Well, a couple of years past, then another year, then another year. They then said that service would begin in 2010.

SEMCOG recently announced that the Ann Arbor to Detroit regional rail service would be delayed indefinitely due to lack of funds. Other articles -, Crain's.

SEMCOG has been openly criticized by Congresswoman Carolyn Cheeks Kilpatrick for spending several million dollars on studying the project without results.

Here's my take on this whole situation.

1. If you read my earlier post about SEMCOG, you will know that I have issues with SEMCOG's role in our region. I think it either has to be empowered and given real authority, replaced with a type of regional governance structure with more direct accountability to the elected people, put directly under the oversight of our region's existing government leaders (counties, large cities), and/or shrink its geographic scope (from 9 counties to fewer) so that the tri-county, Metro Detroit region has greater control over its own destiny as an urban-suburban region.

2. The Ann Arbor to Detroit service was only really supposed to operate 8 train rides per day: 2 in the morning and evening from Detroit and from Ann Arbor, and 2 in the morning and evening from Ann Arbor to Detroit. Well, what about people that have a business meeting mid day in Detroit and may stay for dinner or a baseball game? What about people who have a flight in the middle of the day or late afternoon at Detroit Metro airport? How would this service accommodate them?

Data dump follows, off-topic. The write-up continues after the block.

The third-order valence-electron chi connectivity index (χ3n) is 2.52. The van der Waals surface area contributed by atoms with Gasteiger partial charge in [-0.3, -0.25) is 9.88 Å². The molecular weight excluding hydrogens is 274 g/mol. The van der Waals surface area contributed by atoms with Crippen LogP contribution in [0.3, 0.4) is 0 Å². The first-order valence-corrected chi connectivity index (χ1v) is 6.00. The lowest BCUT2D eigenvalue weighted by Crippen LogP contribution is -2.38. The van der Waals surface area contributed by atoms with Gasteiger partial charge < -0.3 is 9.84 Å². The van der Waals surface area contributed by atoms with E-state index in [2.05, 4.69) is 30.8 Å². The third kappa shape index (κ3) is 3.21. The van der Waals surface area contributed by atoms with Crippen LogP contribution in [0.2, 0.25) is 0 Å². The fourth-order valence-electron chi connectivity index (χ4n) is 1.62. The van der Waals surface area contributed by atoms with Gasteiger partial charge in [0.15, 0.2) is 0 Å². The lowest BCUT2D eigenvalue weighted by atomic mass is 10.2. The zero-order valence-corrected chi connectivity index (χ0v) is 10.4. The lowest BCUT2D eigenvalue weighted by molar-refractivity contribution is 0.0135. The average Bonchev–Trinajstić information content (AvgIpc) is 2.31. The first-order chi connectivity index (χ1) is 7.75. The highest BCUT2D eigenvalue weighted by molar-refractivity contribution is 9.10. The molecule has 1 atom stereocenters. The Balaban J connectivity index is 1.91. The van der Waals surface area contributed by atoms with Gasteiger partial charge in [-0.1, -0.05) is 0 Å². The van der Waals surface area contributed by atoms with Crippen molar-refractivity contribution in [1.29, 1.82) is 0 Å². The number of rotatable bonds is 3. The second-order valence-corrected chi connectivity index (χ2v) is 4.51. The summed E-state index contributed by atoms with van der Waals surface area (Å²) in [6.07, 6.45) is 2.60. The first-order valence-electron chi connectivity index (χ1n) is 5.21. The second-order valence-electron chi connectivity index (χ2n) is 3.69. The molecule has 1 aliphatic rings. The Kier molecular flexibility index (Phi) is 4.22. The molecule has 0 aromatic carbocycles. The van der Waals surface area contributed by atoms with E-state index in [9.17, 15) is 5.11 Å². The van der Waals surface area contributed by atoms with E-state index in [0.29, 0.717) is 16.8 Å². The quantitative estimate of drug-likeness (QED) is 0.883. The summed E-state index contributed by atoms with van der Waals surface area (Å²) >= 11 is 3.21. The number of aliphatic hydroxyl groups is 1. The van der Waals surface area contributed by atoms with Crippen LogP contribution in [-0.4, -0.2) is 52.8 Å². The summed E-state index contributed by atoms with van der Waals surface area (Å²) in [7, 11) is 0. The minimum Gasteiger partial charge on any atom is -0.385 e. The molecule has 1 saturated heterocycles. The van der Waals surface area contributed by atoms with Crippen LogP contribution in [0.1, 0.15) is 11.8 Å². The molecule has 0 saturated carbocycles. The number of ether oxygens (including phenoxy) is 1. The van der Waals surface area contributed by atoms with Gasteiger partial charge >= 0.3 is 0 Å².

The reason for this lack of regular service is

a. lack of funding
b. Norfolk Southern owns the track along Michigan Ave.

This corridor would not only serve the commuter rail service, but also Norfolk Southern freight and existing Amtrak service.

This begs the question - why not use a different corridor?

In my own opinion, I think the corridor selection was done on the cheap, and that a better method would be to not only utilize the right-of-way of Norfolk Southern, but transform road corridors into transit corridors. Grade separation (meaning the train doesn't have to slow down or stop for car traffic) and dedicated track is the real long-term solution, although there are increased cost involved with such infrastructure development. And if we were to consider total grade separation and right-of-way, we should think of this corridor in the same context of high-speed rail between Detroit and Chicago, and perhaps Detroit and Toronto.